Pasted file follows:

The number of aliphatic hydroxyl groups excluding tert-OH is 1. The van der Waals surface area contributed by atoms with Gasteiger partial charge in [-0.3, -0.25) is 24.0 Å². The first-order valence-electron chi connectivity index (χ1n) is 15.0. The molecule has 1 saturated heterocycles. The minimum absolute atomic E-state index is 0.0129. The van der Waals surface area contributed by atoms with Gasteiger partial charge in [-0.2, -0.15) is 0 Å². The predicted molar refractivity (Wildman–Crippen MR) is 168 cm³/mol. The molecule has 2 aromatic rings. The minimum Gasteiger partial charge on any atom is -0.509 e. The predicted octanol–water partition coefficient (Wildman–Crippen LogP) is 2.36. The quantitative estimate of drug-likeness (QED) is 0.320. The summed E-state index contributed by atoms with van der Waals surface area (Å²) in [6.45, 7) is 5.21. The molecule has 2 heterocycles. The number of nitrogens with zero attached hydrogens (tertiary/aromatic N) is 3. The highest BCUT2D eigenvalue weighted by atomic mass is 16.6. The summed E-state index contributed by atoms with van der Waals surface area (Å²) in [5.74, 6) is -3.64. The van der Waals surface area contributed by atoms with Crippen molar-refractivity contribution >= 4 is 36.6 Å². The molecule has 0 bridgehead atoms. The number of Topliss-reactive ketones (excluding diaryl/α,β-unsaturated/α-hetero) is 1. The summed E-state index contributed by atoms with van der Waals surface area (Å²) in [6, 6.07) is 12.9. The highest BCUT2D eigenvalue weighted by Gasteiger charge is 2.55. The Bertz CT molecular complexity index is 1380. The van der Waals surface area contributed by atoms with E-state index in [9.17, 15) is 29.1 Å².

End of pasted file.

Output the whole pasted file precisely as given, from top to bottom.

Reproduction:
The number of aliphatic hydroxyl groups excluding tert-OH is 1. The van der Waals surface area contributed by atoms with Gasteiger partial charge in [-0.3, -0.25) is 24.0 Å². The first-order valence-electron chi connectivity index (χ1n) is 15.0. The molecule has 1 saturated heterocycles. The minimum absolute atomic E-state index is 0.0129. The van der Waals surface area contributed by atoms with Gasteiger partial charge in [-0.2, -0.15) is 0 Å². The predicted molar refractivity (Wildman–Crippen MR) is 168 cm³/mol. The molecule has 2 aromatic rings. The minimum Gasteiger partial charge on any atom is -0.509 e. The predicted octanol–water partition coefficient (Wildman–Crippen LogP) is 2.36. The quantitative estimate of drug-likeness (QED) is 0.320. The summed E-state index contributed by atoms with van der Waals surface area (Å²) in [6.45, 7) is 5.21. The molecule has 2 heterocycles. The number of nitrogens with zero attached hydrogens (tertiary/aromatic N) is 3. The highest BCUT2D eigenvalue weighted by atomic mass is 16.6. The summed E-state index contributed by atoms with van der Waals surface area (Å²) in [5.74, 6) is -3.64. The van der Waals surface area contributed by atoms with Crippen molar-refractivity contribution >= 4 is 36.6 Å². The molecule has 0 bridgehead atoms. The number of Topliss-reactive ketones (excluding diaryl/α,β-unsaturated/α-hetero) is 1. The summed E-state index contributed by atoms with van der Waals surface area (Å²) in [6, 6.07) is 12.9. The highest BCUT2D eigenvalue weighted by Gasteiger charge is 2.55. The Bertz CT molecular complexity index is 1380. The van der Waals surface area contributed by atoms with E-state index in [9.17, 15) is 29.1 Å².